There are many similarities between Mardi Gras and Purim, and nowhere are they clearer--or more fun--than here in New Orleans.
Mardi Gras, Fat Tuesday, was February 27 this year, putting it just about 10 days before the Jewish festival of Purim. Though Mardi Gras, like Halloween, has become a thoroughly American holiday, I like to think of it as Catholic Purim, especially this year, when the holiday falls between the full moon of Tu B'shevat--the Jewish New Year for Trees--and the full moon of Purim. Both Purim and Mardi Gras involve masking, both celebrate turning the world upside down, both encourage inebriation: The two holidays are in many ways soulmates.
Purim falls in the middle of the Jewish month of Adar, and the rabbis teach that at the beginning of that month we already start to "increase our joy" in anticipation of the festival to come. So, too, with the Mardi Gras parade season, which really starts long before Fat Tuesday itself, in the great laboratory of American culture known as New Orleans.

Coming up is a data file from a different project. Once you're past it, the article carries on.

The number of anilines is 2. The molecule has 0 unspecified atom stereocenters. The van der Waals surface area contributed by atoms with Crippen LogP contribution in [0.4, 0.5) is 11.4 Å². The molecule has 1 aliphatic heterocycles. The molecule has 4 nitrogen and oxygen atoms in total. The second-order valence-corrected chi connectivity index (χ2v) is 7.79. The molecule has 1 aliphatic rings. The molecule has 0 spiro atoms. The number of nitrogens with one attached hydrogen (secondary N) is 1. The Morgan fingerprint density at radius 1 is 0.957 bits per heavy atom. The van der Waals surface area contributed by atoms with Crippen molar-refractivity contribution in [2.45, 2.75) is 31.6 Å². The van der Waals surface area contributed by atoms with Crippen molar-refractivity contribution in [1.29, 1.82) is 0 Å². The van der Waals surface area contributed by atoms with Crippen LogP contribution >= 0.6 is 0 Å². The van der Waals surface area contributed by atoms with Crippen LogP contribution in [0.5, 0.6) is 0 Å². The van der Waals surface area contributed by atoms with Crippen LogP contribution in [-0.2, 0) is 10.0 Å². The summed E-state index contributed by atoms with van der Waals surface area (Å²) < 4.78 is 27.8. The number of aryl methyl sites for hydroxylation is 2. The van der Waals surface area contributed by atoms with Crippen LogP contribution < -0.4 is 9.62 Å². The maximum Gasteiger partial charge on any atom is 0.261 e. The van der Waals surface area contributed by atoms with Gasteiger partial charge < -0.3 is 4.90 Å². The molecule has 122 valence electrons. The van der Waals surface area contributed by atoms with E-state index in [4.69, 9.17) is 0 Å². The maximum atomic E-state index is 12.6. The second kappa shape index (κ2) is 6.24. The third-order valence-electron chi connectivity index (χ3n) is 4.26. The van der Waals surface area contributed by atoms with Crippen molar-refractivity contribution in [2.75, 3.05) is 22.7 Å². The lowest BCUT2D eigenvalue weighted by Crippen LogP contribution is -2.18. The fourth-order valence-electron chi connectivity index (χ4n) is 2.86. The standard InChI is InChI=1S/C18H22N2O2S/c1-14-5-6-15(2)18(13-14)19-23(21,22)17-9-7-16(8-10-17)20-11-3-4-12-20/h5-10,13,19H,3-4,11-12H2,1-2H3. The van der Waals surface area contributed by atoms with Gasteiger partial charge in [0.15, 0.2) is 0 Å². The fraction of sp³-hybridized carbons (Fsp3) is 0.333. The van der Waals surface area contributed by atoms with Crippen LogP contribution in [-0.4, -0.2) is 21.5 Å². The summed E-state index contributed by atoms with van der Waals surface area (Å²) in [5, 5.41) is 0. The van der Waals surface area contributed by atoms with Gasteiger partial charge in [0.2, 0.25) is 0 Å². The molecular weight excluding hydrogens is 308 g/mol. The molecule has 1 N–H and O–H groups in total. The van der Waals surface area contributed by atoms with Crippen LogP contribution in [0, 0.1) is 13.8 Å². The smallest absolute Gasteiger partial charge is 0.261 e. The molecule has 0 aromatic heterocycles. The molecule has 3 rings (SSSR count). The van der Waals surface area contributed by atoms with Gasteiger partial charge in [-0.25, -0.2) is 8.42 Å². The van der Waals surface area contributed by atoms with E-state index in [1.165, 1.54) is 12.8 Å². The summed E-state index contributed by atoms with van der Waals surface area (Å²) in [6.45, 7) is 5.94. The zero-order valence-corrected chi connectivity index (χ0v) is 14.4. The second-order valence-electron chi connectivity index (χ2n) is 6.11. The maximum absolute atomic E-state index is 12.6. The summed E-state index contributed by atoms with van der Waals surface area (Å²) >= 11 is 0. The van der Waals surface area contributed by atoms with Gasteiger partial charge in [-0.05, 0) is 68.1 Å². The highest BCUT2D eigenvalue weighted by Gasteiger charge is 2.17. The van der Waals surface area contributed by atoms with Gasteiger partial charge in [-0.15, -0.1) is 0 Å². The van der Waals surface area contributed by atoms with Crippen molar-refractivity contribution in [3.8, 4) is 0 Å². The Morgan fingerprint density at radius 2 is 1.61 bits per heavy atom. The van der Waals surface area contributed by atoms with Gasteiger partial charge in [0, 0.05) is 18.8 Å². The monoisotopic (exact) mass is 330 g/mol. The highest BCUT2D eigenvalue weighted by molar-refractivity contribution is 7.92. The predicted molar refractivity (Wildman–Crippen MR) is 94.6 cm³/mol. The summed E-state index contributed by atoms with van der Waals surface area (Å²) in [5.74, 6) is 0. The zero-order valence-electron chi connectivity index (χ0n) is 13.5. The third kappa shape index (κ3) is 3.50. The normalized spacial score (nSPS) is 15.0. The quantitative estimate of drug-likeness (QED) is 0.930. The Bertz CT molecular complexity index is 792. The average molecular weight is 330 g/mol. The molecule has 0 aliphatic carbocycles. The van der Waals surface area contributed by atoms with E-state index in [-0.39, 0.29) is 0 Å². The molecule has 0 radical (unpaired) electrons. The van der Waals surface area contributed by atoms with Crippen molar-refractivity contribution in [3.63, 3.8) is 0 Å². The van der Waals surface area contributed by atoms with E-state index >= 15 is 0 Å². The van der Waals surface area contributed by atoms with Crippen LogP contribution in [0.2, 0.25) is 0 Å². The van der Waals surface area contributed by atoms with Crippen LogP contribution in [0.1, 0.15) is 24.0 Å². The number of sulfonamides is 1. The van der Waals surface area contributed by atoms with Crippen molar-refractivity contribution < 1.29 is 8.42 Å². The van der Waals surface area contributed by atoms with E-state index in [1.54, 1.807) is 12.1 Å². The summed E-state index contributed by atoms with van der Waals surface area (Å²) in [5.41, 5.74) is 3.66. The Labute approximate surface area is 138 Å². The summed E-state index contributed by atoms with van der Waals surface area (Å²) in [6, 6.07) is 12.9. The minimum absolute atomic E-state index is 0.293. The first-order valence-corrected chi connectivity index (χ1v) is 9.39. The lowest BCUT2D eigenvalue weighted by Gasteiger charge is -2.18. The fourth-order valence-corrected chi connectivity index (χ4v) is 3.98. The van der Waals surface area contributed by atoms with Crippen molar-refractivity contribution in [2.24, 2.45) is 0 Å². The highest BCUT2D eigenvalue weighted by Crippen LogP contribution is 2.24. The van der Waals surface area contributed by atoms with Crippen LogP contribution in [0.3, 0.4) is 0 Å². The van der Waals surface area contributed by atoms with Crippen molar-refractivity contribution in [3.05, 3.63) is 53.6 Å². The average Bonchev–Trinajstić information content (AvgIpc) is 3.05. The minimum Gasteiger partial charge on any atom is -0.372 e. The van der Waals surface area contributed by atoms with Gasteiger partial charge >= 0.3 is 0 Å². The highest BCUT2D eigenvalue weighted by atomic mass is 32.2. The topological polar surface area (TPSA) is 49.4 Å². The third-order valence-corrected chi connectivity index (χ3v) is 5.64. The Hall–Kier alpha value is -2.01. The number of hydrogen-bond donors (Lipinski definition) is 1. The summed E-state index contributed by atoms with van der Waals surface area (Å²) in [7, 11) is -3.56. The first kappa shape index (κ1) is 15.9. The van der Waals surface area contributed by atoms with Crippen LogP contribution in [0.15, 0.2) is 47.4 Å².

Jazz was cooked up here--out of American marching band music and the drumming on Congo Square and the genius of New Orleans' native sons and daughters. As Ken Burns' documentary series recently revealed, a Jewish family helped Louis Armstrong make it out of the difficult poverty of his youth, and in gratitude the jazz giant always wore a Jewish star around his neck.